which the adjustment set screw 66 is tightened to firmly fix the bushing 64 in the body member opening 63.
The radius arm, with the drill bit guide attached thereto, is moved to the desired position relative to theball surface. The gear 18. fixed to the radius arm is preferably calibrated, as indicated in FIG. 4, to aid in the proper location of the drill bit guide. A suitable bushing 64 is used, a drill bit 67 is inserted through the bushing and the desired hole is drilled into the ball. After drilling, the radius arm is moved to the next desired position and the next hole is drilled. The third hole-is drilled in the same manner.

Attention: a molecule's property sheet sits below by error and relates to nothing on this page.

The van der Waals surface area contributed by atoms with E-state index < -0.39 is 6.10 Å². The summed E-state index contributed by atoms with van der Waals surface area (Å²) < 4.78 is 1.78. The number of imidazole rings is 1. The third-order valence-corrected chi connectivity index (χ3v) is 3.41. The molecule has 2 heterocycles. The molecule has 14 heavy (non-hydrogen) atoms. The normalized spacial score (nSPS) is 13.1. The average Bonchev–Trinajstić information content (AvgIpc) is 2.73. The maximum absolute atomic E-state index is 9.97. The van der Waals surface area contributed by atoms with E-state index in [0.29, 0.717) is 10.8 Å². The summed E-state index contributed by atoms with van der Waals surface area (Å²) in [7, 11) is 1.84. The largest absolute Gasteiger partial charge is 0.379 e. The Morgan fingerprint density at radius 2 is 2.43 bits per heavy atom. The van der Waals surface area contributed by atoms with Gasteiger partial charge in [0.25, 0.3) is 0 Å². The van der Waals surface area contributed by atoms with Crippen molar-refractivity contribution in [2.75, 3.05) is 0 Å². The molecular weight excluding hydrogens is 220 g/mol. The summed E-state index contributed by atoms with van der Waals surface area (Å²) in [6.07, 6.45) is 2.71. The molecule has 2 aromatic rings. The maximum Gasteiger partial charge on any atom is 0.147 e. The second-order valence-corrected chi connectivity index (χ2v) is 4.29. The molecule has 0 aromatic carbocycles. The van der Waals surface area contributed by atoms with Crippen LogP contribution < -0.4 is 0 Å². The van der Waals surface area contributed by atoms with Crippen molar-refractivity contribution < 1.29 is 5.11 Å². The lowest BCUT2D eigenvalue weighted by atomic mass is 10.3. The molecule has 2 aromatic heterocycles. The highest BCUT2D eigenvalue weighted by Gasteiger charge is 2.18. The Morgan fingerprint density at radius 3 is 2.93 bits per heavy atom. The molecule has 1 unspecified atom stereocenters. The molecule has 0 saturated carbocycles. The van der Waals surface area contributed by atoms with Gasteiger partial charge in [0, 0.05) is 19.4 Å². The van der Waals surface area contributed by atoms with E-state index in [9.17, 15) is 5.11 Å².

The machine may then be used to finish the cut surface of the ball and remove any lathe marks therefrom. The drill bit guide bushing 64 is removed from too] holder 60, and the finishing tool 70, FIGS. 6 and 7, is inserted therein. Finishing tool 70 comprises an annular outer sleeve 71 adapted to fit within tool holder opening 63 and an inner sleeve member 72 having an annular portion 73 telescopically fitting into sleeve 71. A carborundum mesh screen 74'is fitted onto the end of the inner sleeve member 72 and held in place by retainer ring 75. A ripple spring 76 is disposed between the sleeve members 71 and 72. The outer sleeve member 71 is axially positioned in the tool holder so that the ripple spring biases the inner sleeve member against the surface of ball 14 with the desired pressure and set screw 66 is tightened to lock sleeve member 71 to the-tool holder. The interior of the finishing tool 70 is preferably connected to a vacuum source to draw the dust therefrom during the finishing operation.